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Movie Spotlight

July 19, 1998|Kevin Thomas

In the 1987 The Lonely Passion of Judith Hearne (Bravo Sunday at 10 a.m.) Maggie Smith is brilliant and heartbreaking as a desperate Irish spinster thrown into spiritual crisis. Bob Hoskins is equally fine as the man whose intentions she disastrously misreads.

Allen and Albert Hughes, the 21-year-old twin brothers who directed the 1993 Menace II Society (KCAL Sunday at 6 p.m.), along with 23-year-old screenwriter Tyger Williams, are young enough to get inside the lives of Watts gangbangers without making it seem as if we're watching something taking place on another planet. Their instincts as filmmakers override their instincts as moralizers. At the center of the film is a young man (Tyrin Turner),CQ raised from childhood by his Bible-toting grandparents, who's on the verge of graduating from high school, proud of his gang affiliations but also proud he hasn't killed anybody--yet. With Jada Pinkett.

The uproarious 1988 Beetlejuice (KCOP Sunday at 6 p.m.), a dazzling display of director Tim Burton's unique pop culture sensibility, is an irresistible treat in which attractive, homespun ghosts Alec Baldwin and Geena Davis wreak havoc on the relentlessly upscale new owners of their New England home. With Michael Keaton.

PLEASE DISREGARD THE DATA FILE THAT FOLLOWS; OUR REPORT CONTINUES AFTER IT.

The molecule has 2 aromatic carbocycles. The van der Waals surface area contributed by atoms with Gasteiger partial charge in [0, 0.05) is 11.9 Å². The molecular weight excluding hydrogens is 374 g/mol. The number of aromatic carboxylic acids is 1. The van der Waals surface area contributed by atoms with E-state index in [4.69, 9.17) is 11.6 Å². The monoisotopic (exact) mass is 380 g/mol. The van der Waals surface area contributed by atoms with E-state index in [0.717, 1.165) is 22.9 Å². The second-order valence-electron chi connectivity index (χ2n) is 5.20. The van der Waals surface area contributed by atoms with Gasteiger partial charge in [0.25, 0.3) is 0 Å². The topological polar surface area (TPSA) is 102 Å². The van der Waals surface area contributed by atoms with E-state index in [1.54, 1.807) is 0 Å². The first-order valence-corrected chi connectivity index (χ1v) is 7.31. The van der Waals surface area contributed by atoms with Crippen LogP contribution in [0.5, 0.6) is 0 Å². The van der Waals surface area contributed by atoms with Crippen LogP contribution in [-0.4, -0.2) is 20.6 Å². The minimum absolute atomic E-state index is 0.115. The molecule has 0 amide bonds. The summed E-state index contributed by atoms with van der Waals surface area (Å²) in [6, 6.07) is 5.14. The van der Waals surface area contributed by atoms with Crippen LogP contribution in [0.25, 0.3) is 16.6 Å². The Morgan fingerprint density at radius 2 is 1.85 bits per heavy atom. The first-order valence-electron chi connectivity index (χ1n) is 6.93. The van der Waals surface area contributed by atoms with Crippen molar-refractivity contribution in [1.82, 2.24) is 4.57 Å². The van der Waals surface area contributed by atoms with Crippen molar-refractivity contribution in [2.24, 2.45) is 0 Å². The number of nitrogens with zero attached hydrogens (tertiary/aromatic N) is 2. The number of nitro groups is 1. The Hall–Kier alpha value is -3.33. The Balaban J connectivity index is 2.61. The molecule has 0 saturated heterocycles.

The Daytrippers (TMC Thursday at 5:50 p.m.), a 1996 film festival favorite, finds Long Island housewife Hope Davis discovering an ambiguous note in the pocket of husband Stanley Tucci. The discovery sends Davis, her parents, her sister (Parker Posey) and her sister's wannabe novelist boyfriend (Liev Schreiber) on a wacky journey into Manhattan in pursuit of her possibly wayward husband. Writer-director Greg Mottola provides the audience with a slight, but amusing tale of family dysfunction and marital misdeeds.

As uneven as its farcical pleasures may be, Ace Ventura: Pet Detective (KNBC Saturday at 8 p.m.), a runaway 1994 hit, is capable of inducing a lot of giggle fits. Jim Carrey, whose tiniest expressions of physicality are so exaggerated that he makes Jim Varney look like Charles Bronson, refuses to be anything less than utterly inhuman on screen. Playing a celebrated finder of missing mammals, he's so over-energized from the start you keep thinking he'll wear out his welcome pronto; 90 minutes later his lunacy is still hard to take your eyes off.

The List of Adrian Messenger (KCET Saturday at 9 p.m.) is an ingenious 1963 murder mystery, directed by John Huston and boasting an extra special twist: Tony Curtis, Kirk Douglas, Burt Lancaster, Robert Mitchum and Frank Sinatra all turn up heavily disguised.

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